Over the last 24 hours, Xbox Live spokesman Larry “Major Nelson” Hryb has been showing off the Xbox One’s Twitch streaming capabilities—and they’re pretty impressive.
As opposed to Sony—who worked on the PS4’s Twitch integration themselves—the Xbox One’s app has been developed by the folks at Twitch. Because of this, there’s a very distinct difference in style between the two options: on the PS4, it all feels like an integrated part of the OS, while on the Xbox One, it definitely looks like a separate, branded app.
While I can appreciate the direction that Sony went in, from what I’ve seen of the Xbox One’s Twitch app so far, I really like it. The overall interface seems cleaner and more polished, and the chat stream sits in a snapped column on the right side—complete with iconic Twitch emoticons. It’s a very nice setup, much more so than the two lines of more generic-looking chat on the PS4.
Unsurprisingly, the Kinect sensor can be used for picture-in-picture video of the player doing the streaming, giving a wide shot of the room that can be placed in any one of the four corners of the screen. I’m not sure which I like better—the implementation on the Xbox One, or how the PS4 does it. On the PS4, it can zoom in on the player’s face, but not show more than a boxed area. So, if you have multiple people playing, there’s no good way to account for that. Meanwhile, the Xbox One can easily show a number of local players at the same time, but there’s no option for zooming in on you if you’re going solo.
There are some other really interesting elements to Twitch on the Xbox One. Streams are archived automatically on the Twitch website for later viewing—an option that was initially available for the PS4, but which mysteriously disappeared just a few days after launch. Through the Xbox One’s follower system, you can follow your favorite gamers, and then be notified by a pop-up whenever they go live—a very cool feature.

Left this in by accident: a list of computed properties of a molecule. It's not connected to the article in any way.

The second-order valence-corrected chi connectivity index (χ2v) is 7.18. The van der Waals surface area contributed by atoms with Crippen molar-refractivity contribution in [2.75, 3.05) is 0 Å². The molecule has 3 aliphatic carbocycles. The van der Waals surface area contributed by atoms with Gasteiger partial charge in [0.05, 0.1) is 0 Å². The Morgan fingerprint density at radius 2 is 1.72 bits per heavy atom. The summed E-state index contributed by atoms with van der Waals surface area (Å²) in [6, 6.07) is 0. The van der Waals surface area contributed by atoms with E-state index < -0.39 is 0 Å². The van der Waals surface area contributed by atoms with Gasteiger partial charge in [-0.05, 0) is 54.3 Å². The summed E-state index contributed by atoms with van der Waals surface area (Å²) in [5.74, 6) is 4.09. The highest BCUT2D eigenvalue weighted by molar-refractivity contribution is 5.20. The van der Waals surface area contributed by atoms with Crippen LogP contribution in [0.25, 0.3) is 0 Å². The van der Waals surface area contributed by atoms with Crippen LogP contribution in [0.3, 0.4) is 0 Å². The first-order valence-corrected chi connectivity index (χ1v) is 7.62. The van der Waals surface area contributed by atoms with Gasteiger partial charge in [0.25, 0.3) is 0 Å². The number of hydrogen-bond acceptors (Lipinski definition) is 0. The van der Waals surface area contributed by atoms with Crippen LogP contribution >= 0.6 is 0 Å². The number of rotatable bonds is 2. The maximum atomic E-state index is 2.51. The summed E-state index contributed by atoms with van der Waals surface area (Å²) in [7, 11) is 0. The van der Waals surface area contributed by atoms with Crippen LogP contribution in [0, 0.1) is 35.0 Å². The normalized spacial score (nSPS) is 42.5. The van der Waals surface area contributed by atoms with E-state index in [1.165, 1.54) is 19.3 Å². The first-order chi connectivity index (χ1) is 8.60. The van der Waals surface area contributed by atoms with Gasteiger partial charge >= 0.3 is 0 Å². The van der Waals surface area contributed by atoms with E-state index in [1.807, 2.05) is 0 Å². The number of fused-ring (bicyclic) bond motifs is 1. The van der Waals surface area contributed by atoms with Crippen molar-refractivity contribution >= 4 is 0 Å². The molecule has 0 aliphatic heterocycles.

One of the biggest surprises, however, is the resolution of Twitch streams on the Xbox One. I don’t think it’s out of line to say that Microsoft’s new system has gotten beaten up lately over the fact that many cross-platform games are running at higher resolutions or framerates on the PS4 versus the Xbox One. This time, however, Microsoft gets the win in pixel count. Twitch streaming on the Xbox One can run at a maximum of 1280 x 720, 30fps, 2.5Mbps max bandwidth; the PS4’s internal streaming options max out at 960 x 540, 30fps, 1.7Mbps.
What I find most interesting about all of this is that streaming—and sharing overall—was such a heavily pushed concept of the PS4, right from the moment that the system was first unveiled. Now, in a key area of that concept, the Xbox One looks to be doing a better job. Of course, there’s a few potential reasons for this. First, Sony came out of the gate with support for both Ustream and Twitch. This gives players more options for how and where they stream—but if Microsoft was willing to focus their efforts specifically on Twitch, that could be why the streaming company was willing to work with them on a more robust app. Also, the PS4 had streaming options from the start, where as the Xbox One is getting them four months later. It’s entirely possible that Sony wanted to get livestreaming features out and usable for PS4 owners, and then come back and polish them up later.
I have no doubt that Sony’s efforts in this regard helped push Microsoft to make a better solution for their own platform—or, maybe, think to integrate livestreaming into the system in the first place. Now that the Xbox One’s Twitch integration is looking so good, hopefully it’ll be the encouragement Sony needs to make their options even better.
This, ladies and gentlemen, is a perfect example of why competition between gaming hardware is a good thing: both platforms look to get better in the process of trying to one-up each other.
…oh, and one other thing: kudos to Microsoft for the fantastic animation (screen capped below) that comes up when on the Xbox One when you’re livestreaming and momentarily go out of your game to do something else.